Racing Australia, the legislative entity for the Australian thoroughbred horseracing industry, has expedited the process to enforce new laws that will abolish operations estimated to have resulted in the loss of millions in bets AUD to unregistered and unlawful gambling companies prevailing and existing mostly in Asia.

Australian authorities are enforcing measures to prevent the access of any persons using such services in order to track down those culpable. Those affected are potential handlers and owners who are now subject to having their mobile devices and electronic messages forensically tracked and imaged.

gambling in AustraliaIn accordance with the new law, any evidence of wrongdoing will result in heavy fines and even potential jail time for those collaborating with offshore companies not licensed with Australian racing states.

Racing Australia is not the first legal body to implement such a rule; following suit to the regulations utilized by Racing Victoria, a local racing regulatory body, which had passed similar restrictions. The key difference is that Racing Australia has the power to broaden its conditions to include key racing authorities throughout Australia.

Against the odds

Currently, Australian bettors are being lured offshore to wager with illegal betting agencies not located within the country; offering better odds and return on potential investments or wagers using no anonymity as the primary bait.

“More than $1.3 billion of gambling activity is going offshore from Australia every year, denuding racing authorities of millions of dollars in product fees, hitting prizemoney, sponsorship and track and training facilities,”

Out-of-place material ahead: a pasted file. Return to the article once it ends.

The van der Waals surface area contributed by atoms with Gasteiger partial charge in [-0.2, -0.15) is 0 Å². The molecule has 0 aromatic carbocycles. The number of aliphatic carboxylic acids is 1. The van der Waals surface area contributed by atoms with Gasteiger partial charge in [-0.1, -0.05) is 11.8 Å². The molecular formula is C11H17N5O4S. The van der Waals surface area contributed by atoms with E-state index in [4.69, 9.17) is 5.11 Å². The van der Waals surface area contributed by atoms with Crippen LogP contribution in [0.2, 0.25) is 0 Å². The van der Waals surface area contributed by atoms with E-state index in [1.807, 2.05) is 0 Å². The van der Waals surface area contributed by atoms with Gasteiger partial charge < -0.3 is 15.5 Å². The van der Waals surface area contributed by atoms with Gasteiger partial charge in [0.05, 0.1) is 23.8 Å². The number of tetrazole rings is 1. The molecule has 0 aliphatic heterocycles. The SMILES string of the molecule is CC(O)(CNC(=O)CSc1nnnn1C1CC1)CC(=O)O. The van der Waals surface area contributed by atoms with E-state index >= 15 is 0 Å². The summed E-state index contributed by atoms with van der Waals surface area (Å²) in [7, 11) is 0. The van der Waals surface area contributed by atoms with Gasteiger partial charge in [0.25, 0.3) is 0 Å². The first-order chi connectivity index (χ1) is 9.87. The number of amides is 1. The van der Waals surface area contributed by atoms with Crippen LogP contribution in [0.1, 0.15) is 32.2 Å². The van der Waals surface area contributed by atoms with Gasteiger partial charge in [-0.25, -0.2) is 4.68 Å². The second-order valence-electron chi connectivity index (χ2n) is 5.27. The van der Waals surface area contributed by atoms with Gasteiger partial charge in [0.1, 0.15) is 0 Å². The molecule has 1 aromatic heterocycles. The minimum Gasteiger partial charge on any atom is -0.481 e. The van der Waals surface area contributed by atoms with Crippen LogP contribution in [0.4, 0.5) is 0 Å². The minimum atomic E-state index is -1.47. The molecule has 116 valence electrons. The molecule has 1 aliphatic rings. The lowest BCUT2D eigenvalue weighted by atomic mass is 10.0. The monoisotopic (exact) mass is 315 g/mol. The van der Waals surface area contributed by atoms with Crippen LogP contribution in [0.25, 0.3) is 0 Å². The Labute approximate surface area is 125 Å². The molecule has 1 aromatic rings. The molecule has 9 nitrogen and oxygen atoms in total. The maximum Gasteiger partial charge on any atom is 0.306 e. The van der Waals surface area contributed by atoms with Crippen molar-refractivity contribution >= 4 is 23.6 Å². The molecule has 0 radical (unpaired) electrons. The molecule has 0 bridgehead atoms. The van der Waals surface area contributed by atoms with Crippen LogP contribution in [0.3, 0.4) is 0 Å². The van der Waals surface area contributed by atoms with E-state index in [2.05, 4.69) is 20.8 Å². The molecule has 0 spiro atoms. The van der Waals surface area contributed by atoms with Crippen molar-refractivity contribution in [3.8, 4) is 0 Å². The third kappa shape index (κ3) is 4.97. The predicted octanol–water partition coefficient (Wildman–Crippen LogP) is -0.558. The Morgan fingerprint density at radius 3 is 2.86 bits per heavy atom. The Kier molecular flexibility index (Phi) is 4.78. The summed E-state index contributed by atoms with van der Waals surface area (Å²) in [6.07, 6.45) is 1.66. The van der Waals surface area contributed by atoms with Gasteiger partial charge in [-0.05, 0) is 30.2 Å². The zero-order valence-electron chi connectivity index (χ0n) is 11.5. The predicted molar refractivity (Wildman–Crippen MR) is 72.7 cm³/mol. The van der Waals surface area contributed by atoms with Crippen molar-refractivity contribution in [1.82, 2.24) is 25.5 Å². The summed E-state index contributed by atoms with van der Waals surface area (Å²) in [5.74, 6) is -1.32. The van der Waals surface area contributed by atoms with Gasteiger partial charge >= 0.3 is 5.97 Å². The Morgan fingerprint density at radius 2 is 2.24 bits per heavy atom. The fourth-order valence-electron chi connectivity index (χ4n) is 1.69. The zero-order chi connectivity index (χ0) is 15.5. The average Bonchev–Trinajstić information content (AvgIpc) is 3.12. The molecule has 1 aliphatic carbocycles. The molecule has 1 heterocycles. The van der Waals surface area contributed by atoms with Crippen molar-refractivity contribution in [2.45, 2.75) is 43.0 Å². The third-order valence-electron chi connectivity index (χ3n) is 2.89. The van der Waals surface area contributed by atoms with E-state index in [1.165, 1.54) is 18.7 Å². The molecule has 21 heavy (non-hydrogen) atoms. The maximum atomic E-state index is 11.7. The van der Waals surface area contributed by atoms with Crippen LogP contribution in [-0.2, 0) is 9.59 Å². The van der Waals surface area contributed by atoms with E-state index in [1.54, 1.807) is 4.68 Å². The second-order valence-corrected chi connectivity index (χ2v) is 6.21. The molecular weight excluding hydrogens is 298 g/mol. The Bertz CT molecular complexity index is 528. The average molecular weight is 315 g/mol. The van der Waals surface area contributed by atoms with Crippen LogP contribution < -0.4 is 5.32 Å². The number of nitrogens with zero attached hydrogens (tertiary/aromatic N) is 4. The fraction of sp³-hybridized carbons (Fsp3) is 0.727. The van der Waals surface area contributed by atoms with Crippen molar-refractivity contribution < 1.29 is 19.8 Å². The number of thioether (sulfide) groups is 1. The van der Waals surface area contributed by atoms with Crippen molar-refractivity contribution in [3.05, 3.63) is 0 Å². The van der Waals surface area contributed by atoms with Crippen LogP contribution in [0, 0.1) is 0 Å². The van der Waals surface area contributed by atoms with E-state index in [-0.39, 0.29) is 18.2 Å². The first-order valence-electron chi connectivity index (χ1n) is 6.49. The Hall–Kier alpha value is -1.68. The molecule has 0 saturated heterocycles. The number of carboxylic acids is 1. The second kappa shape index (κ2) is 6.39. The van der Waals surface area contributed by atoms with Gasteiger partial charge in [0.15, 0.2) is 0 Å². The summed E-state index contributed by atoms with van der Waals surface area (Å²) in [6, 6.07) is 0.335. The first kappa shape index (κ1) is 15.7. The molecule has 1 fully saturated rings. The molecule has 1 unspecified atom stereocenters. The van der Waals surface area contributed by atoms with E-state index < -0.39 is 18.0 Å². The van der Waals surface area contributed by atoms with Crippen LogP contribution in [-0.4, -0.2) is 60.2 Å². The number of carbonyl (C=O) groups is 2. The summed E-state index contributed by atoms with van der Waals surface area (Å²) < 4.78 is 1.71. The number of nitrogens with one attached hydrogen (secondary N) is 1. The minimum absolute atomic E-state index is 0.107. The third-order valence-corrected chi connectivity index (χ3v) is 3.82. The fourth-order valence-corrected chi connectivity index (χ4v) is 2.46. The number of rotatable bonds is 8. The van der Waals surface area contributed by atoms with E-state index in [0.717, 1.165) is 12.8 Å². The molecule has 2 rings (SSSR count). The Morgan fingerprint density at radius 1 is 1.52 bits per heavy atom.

states Stephen Conroy, Racing Wagering Australia’s executive director, whose body represents the interests of the country’s online betting operators.

“The illegal offshore wagering market is a scourge on Australian racing,” he added in a recent statement to the Sydney Morning Herald, the oldest continuously published newspaper in Australia.

New legislation

The new laws monitoring illegal horseracing-related betting activities will come into effect 1 August 2018. If unsolicited operators are not put into check, experts have estimated that the offshore market could grow to as high as AUD900 million by the year 2020.

“This is simply about prohibiting participants betting with non-approved offshore wagering operators because it’s a significant risk for the industry,” says Barry O’Farrell, Racing Australia’s chief executive.

“The stewards have no visibility as to who is betting with them and therefore have no powers to acquire the production of a customer’s betting records. That obviously limits the ability of the racing integrity agencies to inquire and investigate relating to those matters.”

Protecting the integrity of the sport by keeping it legal is a crucial aspect of Racing Australia’s objective. Its members are working diligently to prevent illegal gambling, which undermines the hard work of the members of Australia’s thoroughbred industry and horseracing today.

What is at stake?

The latest legislation follows a 2015 official review, which led to the tightening of the country’s Interactive Gambling Act in 2016, forcing among other things, poker operators such as the internationally recognized PokerStars online brand to remove itself from the market.

Authorities currently have the power to fine as much as AUD1 million per day to individuals coordinating or operating under the guise of legal betting platforms, and as much as AUD5 million for companies offering betting to Australians without the proper gambling licenses specified to Australia.

The difficulty, authorities have claimed, is in tracking down the illegal enterprises, particularly in Asia, where legal red tape and the boundaries of their jurisdictions are not easily enforced. Imposing penalties looks good on paper, but bringing perpetrators to justice and forcing them to pay the maximum fines is another story altogether.

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A Massachusetts native, blogger Angeline Everett grew up in the Allston neighborhood of Boston and earned a degree in casino management from the University of Massachusetts-Amherst. After graduating, Angeline moved to Atlantic City where she joined the young team at the Borgata Casino as a compliance representative, while blogging on the side. After a few years in the back office, Angeline moved to the floor to work first at a casual poker dealer and later casual poker floor supervisor. Fascinated with games of chance since she was a child, Angeline currently divides her time between blogging and work on her first book.